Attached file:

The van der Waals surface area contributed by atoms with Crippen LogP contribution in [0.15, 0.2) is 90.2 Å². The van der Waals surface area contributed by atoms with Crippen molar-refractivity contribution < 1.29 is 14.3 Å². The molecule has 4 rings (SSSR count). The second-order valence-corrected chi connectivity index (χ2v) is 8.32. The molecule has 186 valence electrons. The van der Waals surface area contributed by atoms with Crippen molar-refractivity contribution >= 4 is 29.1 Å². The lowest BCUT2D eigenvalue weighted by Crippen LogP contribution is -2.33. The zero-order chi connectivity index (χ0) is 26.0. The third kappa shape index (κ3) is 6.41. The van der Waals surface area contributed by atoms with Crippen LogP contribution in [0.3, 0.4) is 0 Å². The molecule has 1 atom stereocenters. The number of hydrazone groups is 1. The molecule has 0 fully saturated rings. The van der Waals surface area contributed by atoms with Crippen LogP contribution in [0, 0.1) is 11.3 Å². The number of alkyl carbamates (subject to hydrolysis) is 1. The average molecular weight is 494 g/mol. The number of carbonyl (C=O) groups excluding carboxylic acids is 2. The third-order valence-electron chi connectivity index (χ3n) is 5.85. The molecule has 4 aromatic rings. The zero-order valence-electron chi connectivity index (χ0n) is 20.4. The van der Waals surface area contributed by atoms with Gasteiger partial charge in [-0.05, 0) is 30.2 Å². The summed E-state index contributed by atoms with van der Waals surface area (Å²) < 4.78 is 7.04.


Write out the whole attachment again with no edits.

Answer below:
The van der Waals surface area contributed by atoms with Crippen LogP contribution in [0.15, 0.2) is 90.2 Å². The van der Waals surface area contributed by atoms with Crippen molar-refractivity contribution < 1.29 is 14.3 Å². The molecule has 4 rings (SSSR count). The second-order valence-corrected chi connectivity index (χ2v) is 8.32. The molecule has 186 valence electrons. The van der Waals surface area contributed by atoms with Crippen molar-refractivity contribution >= 4 is 29.1 Å². The lowest BCUT2D eigenvalue weighted by Crippen LogP contribution is -2.33. The zero-order chi connectivity index (χ0) is 26.0. The third kappa shape index (κ3) is 6.41. The van der Waals surface area contributed by atoms with Crippen LogP contribution in [0.3, 0.4) is 0 Å². The molecule has 1 atom stereocenters. The number of hydrazone groups is 1. The molecule has 0 fully saturated rings. The van der Waals surface area contributed by atoms with Crippen LogP contribution in [0, 0.1) is 11.3 Å². The number of alkyl carbamates (subject to hydrolysis) is 1. The average molecular weight is 494 g/mol. The number of carbonyl (C=O) groups excluding carboxylic acids is 2. The third-order valence-electron chi connectivity index (χ3n) is 5.85. The molecule has 4 aromatic rings. The zero-order valence-electron chi connectivity index (χ0n) is 20.4. The van der Waals surface area contributed by atoms with Gasteiger partial charge in [-0.05, 0) is 30.2 Å². The summed E-state index contributed by atoms with van der Waals surface area (Å²) < 4.78 is 7.04.